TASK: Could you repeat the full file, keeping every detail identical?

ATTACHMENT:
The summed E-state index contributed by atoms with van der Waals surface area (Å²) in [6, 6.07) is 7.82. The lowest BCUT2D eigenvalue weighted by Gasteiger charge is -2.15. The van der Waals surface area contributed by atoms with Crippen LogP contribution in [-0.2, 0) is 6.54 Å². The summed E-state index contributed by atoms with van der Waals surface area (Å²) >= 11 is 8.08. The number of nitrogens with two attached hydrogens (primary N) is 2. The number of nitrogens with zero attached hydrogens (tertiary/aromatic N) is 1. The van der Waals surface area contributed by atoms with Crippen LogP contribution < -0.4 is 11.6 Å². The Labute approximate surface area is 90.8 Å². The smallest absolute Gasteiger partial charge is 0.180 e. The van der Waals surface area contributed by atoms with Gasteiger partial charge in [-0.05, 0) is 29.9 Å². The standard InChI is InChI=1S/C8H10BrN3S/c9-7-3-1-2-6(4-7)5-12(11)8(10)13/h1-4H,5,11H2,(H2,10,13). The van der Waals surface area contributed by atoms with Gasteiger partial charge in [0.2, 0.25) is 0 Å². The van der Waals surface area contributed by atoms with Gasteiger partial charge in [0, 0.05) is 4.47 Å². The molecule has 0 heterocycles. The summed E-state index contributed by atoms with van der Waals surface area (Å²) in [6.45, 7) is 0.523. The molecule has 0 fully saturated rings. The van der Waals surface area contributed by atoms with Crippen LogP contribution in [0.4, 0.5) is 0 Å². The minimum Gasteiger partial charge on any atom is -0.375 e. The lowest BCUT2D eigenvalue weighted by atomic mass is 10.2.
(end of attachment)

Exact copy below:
The summed E-state index contributed by atoms with van der Waals surface area (Å²) in [6, 6.07) is 7.82. The lowest BCUT2D eigenvalue weighted by Gasteiger charge is -2.15. The van der Waals surface area contributed by atoms with Crippen LogP contribution in [-0.2, 0) is 6.54 Å². The summed E-state index contributed by atoms with van der Waals surface area (Å²) >= 11 is 8.08. The number of nitrogens with two attached hydrogens (primary N) is 2. The number of nitrogens with zero attached hydrogens (tertiary/aromatic N) is 1. The van der Waals surface area contributed by atoms with Crippen LogP contribution < -0.4 is 11.6 Å². The Labute approximate surface area is 90.8 Å². The smallest absolute Gasteiger partial charge is 0.180 e. The van der Waals surface area contributed by atoms with Gasteiger partial charge in [-0.05, 0) is 29.9 Å². The standard InChI is InChI=1S/C8H10BrN3S/c9-7-3-1-2-6(4-7)5-12(11)8(10)13/h1-4H,5,11H2,(H2,10,13). The van der Waals surface area contributed by atoms with Gasteiger partial charge in [0.2, 0.25) is 0 Å². The van der Waals surface area contributed by atoms with Gasteiger partial charge in [0, 0.05) is 4.47 Å². The molecule has 0 heterocycles. The summed E-state index contributed by atoms with van der Waals surface area (Å²) in [6.45, 7) is 0.523. The molecule has 0 fully saturated rings. The van der Waals surface area contributed by atoms with Crippen LogP contribution in [0.4, 0.5) is 0 Å². The minimum Gasteiger partial charge on any atom is -0.375 e. The lowest BCUT2D eigenvalue weighted by atomic mass is 10.2.